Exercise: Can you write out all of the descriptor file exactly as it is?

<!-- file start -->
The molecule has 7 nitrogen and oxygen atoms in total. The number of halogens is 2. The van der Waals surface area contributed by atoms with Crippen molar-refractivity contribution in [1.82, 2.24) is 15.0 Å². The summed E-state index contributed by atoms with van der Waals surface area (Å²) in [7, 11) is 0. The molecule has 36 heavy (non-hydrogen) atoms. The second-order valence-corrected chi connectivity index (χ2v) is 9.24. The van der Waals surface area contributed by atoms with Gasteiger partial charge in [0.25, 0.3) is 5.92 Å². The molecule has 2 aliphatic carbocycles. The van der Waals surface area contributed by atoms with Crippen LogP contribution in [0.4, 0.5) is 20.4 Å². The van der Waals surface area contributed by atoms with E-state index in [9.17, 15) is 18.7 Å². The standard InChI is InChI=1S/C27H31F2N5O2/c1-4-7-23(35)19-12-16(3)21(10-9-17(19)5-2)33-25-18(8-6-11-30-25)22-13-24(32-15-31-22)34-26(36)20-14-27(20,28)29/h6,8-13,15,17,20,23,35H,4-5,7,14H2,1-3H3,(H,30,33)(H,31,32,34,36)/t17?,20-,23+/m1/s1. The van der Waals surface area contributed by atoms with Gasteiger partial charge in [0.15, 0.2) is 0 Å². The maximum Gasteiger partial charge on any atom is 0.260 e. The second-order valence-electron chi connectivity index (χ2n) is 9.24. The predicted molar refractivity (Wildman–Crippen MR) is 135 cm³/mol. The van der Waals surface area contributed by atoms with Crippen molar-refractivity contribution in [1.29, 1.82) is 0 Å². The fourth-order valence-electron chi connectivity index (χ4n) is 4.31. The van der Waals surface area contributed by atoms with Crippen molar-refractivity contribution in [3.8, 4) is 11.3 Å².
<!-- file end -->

The molecule has 7 nitrogen and oxygen atoms in total. The number of halogens is 2. The van der Waals surface area contributed by atoms with Crippen molar-refractivity contribution in [1.82, 2.24) is 15.0 Å². The summed E-state index contributed by atoms with van der Waals surface area (Å²) in [7, 11) is 0. The molecule has 36 heavy (non-hydrogen) atoms. The second-order valence-corrected chi connectivity index (χ2v) is 9.24. The van der Waals surface area contributed by atoms with Gasteiger partial charge in [0.25, 0.3) is 5.92 Å². The molecule has 2 aliphatic carbocycles. The van der Waals surface area contributed by atoms with Crippen LogP contribution in [0.4, 0.5) is 20.4 Å². The van der Waals surface area contributed by atoms with E-state index in [9.17, 15) is 18.7 Å². The standard InChI is InChI=1S/C27H31F2N5O2/c1-4-7-23(35)19-12-16(3)21(10-9-17(19)5-2)33-25-18(8-6-11-30-25)22-13-24(32-15-31-22)34-26(36)20-14-27(20,28)29/h6,8-13,15,17,20,23,35H,4-5,7,14H2,1-3H3,(H,30,33)(H,31,32,34,36)/t17?,20-,23+/m1/s1. The van der Waals surface area contributed by atoms with Gasteiger partial charge in [0.15, 0.2) is 0 Å². The maximum Gasteiger partial charge on any atom is 0.260 e. The second-order valence-electron chi connectivity index (χ2n) is 9.24. The predicted molar refractivity (Wildman–Crippen MR) is 135 cm³/mol. The van der Waals surface area contributed by atoms with Crippen molar-refractivity contribution in [1.29, 1.82) is 0 Å². The fourth-order valence-electron chi connectivity index (χ4n) is 4.31. The van der Waals surface area contributed by atoms with Crippen molar-refractivity contribution in [3.8, 4) is 11.3 Å².